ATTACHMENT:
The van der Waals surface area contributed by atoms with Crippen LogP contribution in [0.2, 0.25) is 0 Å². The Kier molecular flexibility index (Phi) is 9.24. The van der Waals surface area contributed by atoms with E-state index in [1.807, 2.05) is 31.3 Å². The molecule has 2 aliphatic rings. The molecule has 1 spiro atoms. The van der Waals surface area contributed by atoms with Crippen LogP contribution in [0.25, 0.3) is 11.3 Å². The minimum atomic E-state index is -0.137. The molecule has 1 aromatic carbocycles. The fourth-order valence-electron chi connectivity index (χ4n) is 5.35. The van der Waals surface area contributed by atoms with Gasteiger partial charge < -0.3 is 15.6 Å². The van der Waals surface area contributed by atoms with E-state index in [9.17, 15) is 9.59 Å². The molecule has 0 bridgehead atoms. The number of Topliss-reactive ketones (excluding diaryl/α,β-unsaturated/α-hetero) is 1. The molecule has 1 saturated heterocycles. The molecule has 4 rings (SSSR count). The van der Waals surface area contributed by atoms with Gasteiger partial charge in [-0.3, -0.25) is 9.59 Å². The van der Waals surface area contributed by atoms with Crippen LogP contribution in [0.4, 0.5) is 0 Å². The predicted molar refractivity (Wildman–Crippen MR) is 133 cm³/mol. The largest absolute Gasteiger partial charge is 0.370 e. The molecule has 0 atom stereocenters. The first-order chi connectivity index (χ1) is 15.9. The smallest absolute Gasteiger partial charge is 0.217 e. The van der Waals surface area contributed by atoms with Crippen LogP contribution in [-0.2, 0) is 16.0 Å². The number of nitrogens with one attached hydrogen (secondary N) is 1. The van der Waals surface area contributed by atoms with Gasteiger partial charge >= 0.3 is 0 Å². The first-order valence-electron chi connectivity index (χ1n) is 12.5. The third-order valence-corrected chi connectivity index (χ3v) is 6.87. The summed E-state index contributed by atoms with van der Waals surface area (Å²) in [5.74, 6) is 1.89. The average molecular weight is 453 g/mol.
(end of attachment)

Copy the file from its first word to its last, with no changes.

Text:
The van der Waals surface area contributed by atoms with Crippen LogP contribution in [0.2, 0.25) is 0 Å². The Kier molecular flexibility index (Phi) is 9.24. The van der Waals surface area contributed by atoms with E-state index in [1.807, 2.05) is 31.3 Å². The molecule has 2 aliphatic rings. The molecule has 1 spiro atoms. The van der Waals surface area contributed by atoms with Crippen LogP contribution in [0.25, 0.3) is 11.3 Å². The minimum atomic E-state index is -0.137. The molecule has 1 aromatic carbocycles. The fourth-order valence-electron chi connectivity index (χ4n) is 5.35. The van der Waals surface area contributed by atoms with Gasteiger partial charge < -0.3 is 15.6 Å². The van der Waals surface area contributed by atoms with E-state index in [9.17, 15) is 9.59 Å². The molecule has 0 bridgehead atoms. The number of Topliss-reactive ketones (excluding diaryl/α,β-unsaturated/α-hetero) is 1. The molecule has 1 saturated heterocycles. The molecule has 4 rings (SSSR count). The van der Waals surface area contributed by atoms with Gasteiger partial charge in [-0.3, -0.25) is 9.59 Å². The van der Waals surface area contributed by atoms with Crippen LogP contribution in [0.4, 0.5) is 0 Å². The predicted molar refractivity (Wildman–Crippen MR) is 133 cm³/mol. The largest absolute Gasteiger partial charge is 0.370 e. The molecule has 0 atom stereocenters. The first-order chi connectivity index (χ1) is 15.9. The smallest absolute Gasteiger partial charge is 0.217 e. The van der Waals surface area contributed by atoms with Crippen LogP contribution in [-0.2, 0) is 16.0 Å². The number of nitrogens with one attached hydrogen (secondary N) is 1. The van der Waals surface area contributed by atoms with Gasteiger partial charge >= 0.3 is 0 Å². The first-order valence-electron chi connectivity index (χ1n) is 12.5. The third-order valence-corrected chi connectivity index (χ3v) is 6.87. The summed E-state index contributed by atoms with van der Waals surface area (Å²) in [5.74, 6) is 1.89. The average molecular weight is 453 g/mol.